In May 2021, at the Hot Chips semiconductor annual conference(a leading platform for the semiconductor industry), Samsung’s memory division presented a poster/slides on a project it was currently working with. The company detailed a 512 GB module of DDR5 memory, running at DDR5-7200, designed for server and enterprise use. In the end, Samsung stated that its first 512 GB module should be ready for mass production by the end of 2021.
This year in 2022 May, Samsung revealed that it had developed the memory module with integrated with DDR(double data rate) supporting CXL(Computer Express Link), accelerating artificial intelligence (AI) and high-performance computing (HPC) workloads in data centers.
Samsung’s Collaboration with Red hat :
In recent news, Samsung announced that it had started a joint program with Red Hat, Inc., an American IBM subsidiary software company that provides open-source software products to enterprises. The two will work on the memory and storage solution with the current Samsung CLX interface with the DDR5 module from Samsung with various servers and enterprises.
Current and Future Plans:
Samsung has already started working with Intel, Montage Technology, and Lenevo & AMD to test its module. This CLX-based module works faster to scale data to TB levels, reduces latency, and is energy efficient. Also, Samsung will launch the Samsung memory research cloud (SMRC) for customers and its partners to test out the CXL hardware innovation. Samsung has incorporated several controller and software technologies like memory mapping, interface converting, and error management, which will allow CPUs or GPUs to recognize the CXL-based memory and utilize it as the main memory.
Samsung also plans to launch an updated version of its open-source Scalable Memory Development Kit (SMDKThis Toolkit will allow CXL memory expander to work seamlessly in unknown/different/varying systems — enabling system developers to incorporate CXL memory into various IT systems running AI, big data, and cloud applications, without having to modify existing application environments.
What to Expect :
Samsung’s 512GB DDR5 memory module is exciting, but it’s aimed at the data center and server market. Consumer DDR5 memory will likely top out at 64GB, assuming Samsung can pull out with Intel, AMD, the supported hardware for the consumer market, and DDR5 hit 64GB. Even ordinary people can have up to 256GB of memory, which is only for servers or enterprises early. But they are going to be on the heavier side of the pocket.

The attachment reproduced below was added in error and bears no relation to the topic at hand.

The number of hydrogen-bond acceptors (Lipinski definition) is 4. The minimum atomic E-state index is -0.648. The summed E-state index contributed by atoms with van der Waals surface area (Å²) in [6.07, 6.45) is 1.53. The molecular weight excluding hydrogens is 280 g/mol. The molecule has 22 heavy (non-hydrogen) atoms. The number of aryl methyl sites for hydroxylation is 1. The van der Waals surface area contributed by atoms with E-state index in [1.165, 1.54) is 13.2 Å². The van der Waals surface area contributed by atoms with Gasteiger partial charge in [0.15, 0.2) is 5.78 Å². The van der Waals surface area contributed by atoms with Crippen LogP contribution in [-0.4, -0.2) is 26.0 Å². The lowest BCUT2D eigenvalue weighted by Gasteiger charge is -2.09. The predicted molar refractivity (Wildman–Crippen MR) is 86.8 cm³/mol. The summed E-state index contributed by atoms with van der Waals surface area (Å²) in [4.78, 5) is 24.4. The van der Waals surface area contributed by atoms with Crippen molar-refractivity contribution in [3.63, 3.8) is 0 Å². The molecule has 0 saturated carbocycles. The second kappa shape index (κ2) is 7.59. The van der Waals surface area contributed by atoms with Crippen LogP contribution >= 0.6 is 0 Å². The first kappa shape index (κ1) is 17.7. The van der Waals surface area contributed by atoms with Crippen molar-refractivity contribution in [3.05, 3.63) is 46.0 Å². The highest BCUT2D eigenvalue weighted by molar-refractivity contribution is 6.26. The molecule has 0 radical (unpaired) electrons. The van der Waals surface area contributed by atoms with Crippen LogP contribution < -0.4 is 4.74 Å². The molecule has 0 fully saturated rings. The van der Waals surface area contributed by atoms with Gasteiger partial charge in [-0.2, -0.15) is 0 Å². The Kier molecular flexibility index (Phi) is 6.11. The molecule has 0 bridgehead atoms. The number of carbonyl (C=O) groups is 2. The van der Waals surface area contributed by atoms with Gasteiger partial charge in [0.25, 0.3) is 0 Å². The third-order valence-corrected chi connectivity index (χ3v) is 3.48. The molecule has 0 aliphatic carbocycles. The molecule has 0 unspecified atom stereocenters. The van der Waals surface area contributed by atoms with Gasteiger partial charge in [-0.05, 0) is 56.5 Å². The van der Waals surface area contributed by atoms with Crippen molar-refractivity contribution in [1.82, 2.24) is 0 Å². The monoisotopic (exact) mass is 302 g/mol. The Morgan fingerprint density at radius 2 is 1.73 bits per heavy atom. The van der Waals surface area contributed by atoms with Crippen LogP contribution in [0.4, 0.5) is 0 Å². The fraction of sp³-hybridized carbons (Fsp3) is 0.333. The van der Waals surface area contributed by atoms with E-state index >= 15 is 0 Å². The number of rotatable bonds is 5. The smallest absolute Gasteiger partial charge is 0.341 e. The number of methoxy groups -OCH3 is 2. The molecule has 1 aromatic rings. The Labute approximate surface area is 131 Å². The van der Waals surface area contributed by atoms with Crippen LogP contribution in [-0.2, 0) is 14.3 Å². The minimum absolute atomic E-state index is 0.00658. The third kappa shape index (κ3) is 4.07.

Samsung openly collaborates with many global data centers, servers, and chipset vendors.NVMe SSDs, CXL memory, computational memory/storage (HBM-PIM, Smart SSDs), and fabrics are many of the fields of collaboration for this joint venture. This could create an ecosystem for integrated memory hardware and software.
Samsung has signed a memorandum of understanding like ‘Zoned Storage’ with the U.S. Western Digital in March. Also to note, recently, Samsung announced a $356 billion investment pledge for the chip, bio, and IT sector over the next five years, of which 80 percent will go to facility and R&D investment. This seems to impact the IT industry’s future.
Here is what company representatives had to say:
“In the upcoming data-centric era, the integration of memory-centric hardware and software architectures will become increasingly essential. For this purpose, Red Hat is happy to participate in the joint undertaking with Samsung.”
-Market Andriesse, Senior Vice President and Head of Red Hat Asia Pacific.
“Samsung and Red Hat will make a concerted effort to define and standardize memory software solutions that embrace evolving server and memory hardware while building a more robust memory ecosystem, and We will invite partners from across the IT industry to join us in expanding the software-hardware memory ecosystem to create greater customer value.”
Yongcheol Bae, Executive Vice President and Head of the Memory Application Engineering Team at Samsung Electronics.
“Samsung will continue to collaborate across the industry to develop and standardize CXL memory solutions while fostering an increasingly solid ecosystem.”
Cheolmin Park, Vice President of Memory Global Sales & Marketing at Samsung Electronics, and Director of the CXL Consortium.